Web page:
Two weeks after moving to Florida, he ran out of money. He worked at McDonald’s but didn’t have enough for living and training expenses. While working at the fast-food restaurant he noticed that company policy required employees to throw Egg McMuffins in the trash if they weren’t bought within 10 minutes. He volunteered to take out the trash and ate the sandwiches, and this became a source of daily meals.

Three weeks after switching to the ice, Parra won two bronze medals at the national championships in the 5K and 10K. He faced big disadvantages — his skating technique was understandably rough, and he was just 5 foot 4 in a sport dominated by the tall and long-limbed.

He compensated with the fitness he developed on inline skates and eventually developed a skating stroke that was as long as his tall rivals.

Parra earned a berth on the 1998 Olympic team, but at the last moment he was bumped from the competition (long story). Four years later he made his triumphant return to the Olympics in Salt Lake, but he very nearly quit the sport before he ever got there.

Five months before the Olympics he flew to Florida to visit his wife. The next day the jets struck the twin towers in New York. “It hit me hard,” Parra says. “I had put so much value in my sport literally going around in circles. Then I saw those images of the towers. I was embarrassed to be a speed skater. I lived in a bubble. I felt like an idiot. I was too focused on skating.”

When he returned to Utah he told coaches, sponsors and teammates he was done. His coach lured him back to daily practices while he sorted through things, but his heart wasn’t in it. He was sent to a sports psychologist.

“I decided to skate again, but for the victims,” he says. “That’s what I told myself. If I could give those families a few minutes to think about something else … I never talked about medals.”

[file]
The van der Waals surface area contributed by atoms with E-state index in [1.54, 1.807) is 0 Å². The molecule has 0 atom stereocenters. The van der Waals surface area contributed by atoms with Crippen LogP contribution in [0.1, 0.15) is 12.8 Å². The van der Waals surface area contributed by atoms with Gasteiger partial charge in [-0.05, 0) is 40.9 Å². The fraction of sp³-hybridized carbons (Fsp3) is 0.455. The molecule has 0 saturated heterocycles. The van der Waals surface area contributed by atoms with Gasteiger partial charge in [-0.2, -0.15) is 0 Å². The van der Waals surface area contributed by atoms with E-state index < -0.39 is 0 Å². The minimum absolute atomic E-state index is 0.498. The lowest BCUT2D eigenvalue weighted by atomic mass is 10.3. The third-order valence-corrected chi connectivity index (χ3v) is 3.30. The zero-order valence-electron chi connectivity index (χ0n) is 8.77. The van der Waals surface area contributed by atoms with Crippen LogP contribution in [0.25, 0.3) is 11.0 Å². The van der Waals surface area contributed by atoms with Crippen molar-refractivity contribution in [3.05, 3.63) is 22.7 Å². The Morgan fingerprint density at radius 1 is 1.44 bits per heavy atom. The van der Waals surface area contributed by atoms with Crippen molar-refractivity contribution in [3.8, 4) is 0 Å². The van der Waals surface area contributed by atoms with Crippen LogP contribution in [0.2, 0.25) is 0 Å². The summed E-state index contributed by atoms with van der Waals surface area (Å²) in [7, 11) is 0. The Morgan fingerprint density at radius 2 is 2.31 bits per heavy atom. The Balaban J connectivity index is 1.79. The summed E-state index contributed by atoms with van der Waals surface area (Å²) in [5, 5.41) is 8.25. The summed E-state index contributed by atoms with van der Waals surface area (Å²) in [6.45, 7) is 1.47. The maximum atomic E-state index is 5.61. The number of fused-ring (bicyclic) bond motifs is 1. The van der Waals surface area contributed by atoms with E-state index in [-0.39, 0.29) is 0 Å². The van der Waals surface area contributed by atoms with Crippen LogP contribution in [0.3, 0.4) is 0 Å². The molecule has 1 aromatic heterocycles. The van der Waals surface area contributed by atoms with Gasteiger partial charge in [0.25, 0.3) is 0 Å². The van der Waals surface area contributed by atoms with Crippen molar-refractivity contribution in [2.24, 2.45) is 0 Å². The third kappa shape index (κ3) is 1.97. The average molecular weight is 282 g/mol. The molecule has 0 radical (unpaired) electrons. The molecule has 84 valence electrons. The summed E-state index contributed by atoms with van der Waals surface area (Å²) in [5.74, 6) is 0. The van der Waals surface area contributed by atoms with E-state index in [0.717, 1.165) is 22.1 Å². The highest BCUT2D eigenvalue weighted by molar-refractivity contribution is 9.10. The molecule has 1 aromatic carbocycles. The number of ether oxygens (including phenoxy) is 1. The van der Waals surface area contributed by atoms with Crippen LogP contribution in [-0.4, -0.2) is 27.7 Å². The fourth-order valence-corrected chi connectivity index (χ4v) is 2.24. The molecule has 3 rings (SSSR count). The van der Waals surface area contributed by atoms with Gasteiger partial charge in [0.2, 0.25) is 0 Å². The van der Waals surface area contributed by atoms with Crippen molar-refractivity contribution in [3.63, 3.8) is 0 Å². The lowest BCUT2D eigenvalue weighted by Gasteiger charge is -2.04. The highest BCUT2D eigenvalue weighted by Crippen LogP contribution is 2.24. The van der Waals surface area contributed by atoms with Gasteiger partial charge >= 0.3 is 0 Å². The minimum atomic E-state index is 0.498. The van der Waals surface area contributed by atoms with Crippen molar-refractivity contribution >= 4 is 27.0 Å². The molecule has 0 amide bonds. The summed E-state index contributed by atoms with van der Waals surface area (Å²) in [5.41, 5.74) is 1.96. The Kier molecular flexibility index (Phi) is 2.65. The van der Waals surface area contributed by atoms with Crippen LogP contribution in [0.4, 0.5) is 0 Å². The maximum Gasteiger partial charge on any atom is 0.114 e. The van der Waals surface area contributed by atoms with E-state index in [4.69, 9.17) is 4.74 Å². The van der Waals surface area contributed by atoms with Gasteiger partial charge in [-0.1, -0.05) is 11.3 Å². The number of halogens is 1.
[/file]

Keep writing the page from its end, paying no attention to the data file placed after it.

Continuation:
The night before the opening ceremony he received a call from a USOC official asking him to be one of the eight athletes who would carry the tattered and torn World Trade Center flag into the opening ceremonies. Some team officials tried to talk him out of it because it would require him to be on his feet for several hours in the cold the night before his first race, but Parra was undeterred.

The eight athletes gathered outside the stadium to receive the flag. “We all instinctively touched the flag,” says Parra. “We were all rubbing it. It was as if my soul was being touched. It was powerful. We never said a word from that moment on. When we walked into the stadium (with the flag), we expected a cheer, but it was absolutely silent. During the national anthem a gust of wind almost blew it out of our hands. It was the breath of those victims. That’s all I could think. I started crying. No one said anything as we folded the flag afterward. I slept that night with a peace in my heart I have never known. I raced the next day. Everywhere I skated there was this warm pocket of air and skating was effortless. I felt very light. I skated 15 seconds faster than I had ever skated in my life.”

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Ask him about his favorite moment from the Salt Lake Games, Parra hesitates, but only because he has to gather his emotions, even 15 years later. “Carrying the flag into the stadium; that defined my Olympics — my life, really,” he says.

Parra no longer skates on the track, although he works around it every day. His skating is limited to playing in an adult hockey league. But the memories of those games are everywhere in the building on the days when he will indulge them.

“The Salt Lake Olympics were a magical time, not just for me but many others,” he says. “The U.S. was trying to bounce back from September 11 and Americans won more medals than ever. It was a critical time for the country. It was somewhat motivational for the country, and that flag we carried stood for hope.”